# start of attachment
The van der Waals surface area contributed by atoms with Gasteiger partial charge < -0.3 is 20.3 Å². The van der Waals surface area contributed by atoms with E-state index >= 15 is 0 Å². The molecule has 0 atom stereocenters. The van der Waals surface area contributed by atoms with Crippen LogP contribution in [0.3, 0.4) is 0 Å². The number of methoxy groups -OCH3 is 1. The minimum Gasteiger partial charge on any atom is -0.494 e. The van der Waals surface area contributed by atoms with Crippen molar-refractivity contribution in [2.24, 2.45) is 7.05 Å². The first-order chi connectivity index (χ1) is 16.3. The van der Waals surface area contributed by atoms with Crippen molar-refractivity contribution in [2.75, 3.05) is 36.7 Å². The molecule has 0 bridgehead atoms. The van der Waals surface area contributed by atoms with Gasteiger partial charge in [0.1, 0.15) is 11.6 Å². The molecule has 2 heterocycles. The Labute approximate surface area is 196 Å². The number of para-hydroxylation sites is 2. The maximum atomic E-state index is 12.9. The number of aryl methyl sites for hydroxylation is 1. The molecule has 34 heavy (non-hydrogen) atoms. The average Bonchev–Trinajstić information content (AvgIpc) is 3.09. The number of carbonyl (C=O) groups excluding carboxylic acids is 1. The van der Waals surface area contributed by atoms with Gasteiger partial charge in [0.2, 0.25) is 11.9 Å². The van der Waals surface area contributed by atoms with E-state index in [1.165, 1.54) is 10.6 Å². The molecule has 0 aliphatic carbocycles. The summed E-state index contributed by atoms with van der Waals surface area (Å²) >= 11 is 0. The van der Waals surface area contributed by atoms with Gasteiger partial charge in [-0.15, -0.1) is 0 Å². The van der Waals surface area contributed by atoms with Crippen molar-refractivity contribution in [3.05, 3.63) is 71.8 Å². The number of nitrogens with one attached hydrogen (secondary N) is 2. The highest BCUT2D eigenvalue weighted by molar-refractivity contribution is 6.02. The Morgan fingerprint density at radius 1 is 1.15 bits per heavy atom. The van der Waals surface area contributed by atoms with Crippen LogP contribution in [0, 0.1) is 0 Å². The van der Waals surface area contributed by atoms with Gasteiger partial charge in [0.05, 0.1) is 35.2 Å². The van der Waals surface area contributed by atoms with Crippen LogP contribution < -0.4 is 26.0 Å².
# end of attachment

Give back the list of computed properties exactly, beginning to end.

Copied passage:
The van der Waals surface area contributed by atoms with Gasteiger partial charge < -0.3 is 20.3 Å². The van der Waals surface area contributed by atoms with E-state index >= 15 is 0 Å². The molecule has 0 atom stereocenters. The van der Waals surface area contributed by atoms with Crippen LogP contribution in [0.3, 0.4) is 0 Å². The number of methoxy groups -OCH3 is 1. The minimum Gasteiger partial charge on any atom is -0.494 e. The van der Waals surface area contributed by atoms with Crippen molar-refractivity contribution in [2.24, 2.45) is 7.05 Å². The first-order chi connectivity index (χ1) is 16.3. The van der Waals surface area contributed by atoms with Crippen molar-refractivity contribution in [2.75, 3.05) is 36.7 Å². The molecule has 0 bridgehead atoms. The van der Waals surface area contributed by atoms with Gasteiger partial charge in [0.1, 0.15) is 11.6 Å². The molecule has 2 heterocycles. The Labute approximate surface area is 196 Å². The number of para-hydroxylation sites is 2. The maximum atomic E-state index is 12.9. The number of aryl methyl sites for hydroxylation is 1. The molecule has 34 heavy (non-hydrogen) atoms. The average Bonchev–Trinajstić information content (AvgIpc) is 3.09. The number of carbonyl (C=O) groups excluding carboxylic acids is 1. The van der Waals surface area contributed by atoms with Gasteiger partial charge in [0.2, 0.25) is 11.9 Å². The van der Waals surface area contributed by atoms with E-state index in [1.165, 1.54) is 10.6 Å². The molecule has 0 aliphatic carbocycles. The summed E-state index contributed by atoms with van der Waals surface area (Å²) >= 11 is 0. The van der Waals surface area contributed by atoms with Gasteiger partial charge in [-0.15, -0.1) is 0 Å². The van der Waals surface area contributed by atoms with Crippen molar-refractivity contribution in [3.05, 3.63) is 71.8 Å². The number of nitrogens with one attached hydrogen (secondary N) is 2. The highest BCUT2D eigenvalue weighted by molar-refractivity contribution is 6.02. The Morgan fingerprint density at radius 1 is 1.15 bits per heavy atom. The van der Waals surface area contributed by atoms with Crippen LogP contribution in [0, 0.1) is 0 Å². The van der Waals surface area contributed by atoms with Gasteiger partial charge in [0.05, 0.1) is 35.2 Å². The van der Waals surface area contributed by atoms with Crippen LogP contribution < -0.4 is 26.0 Å².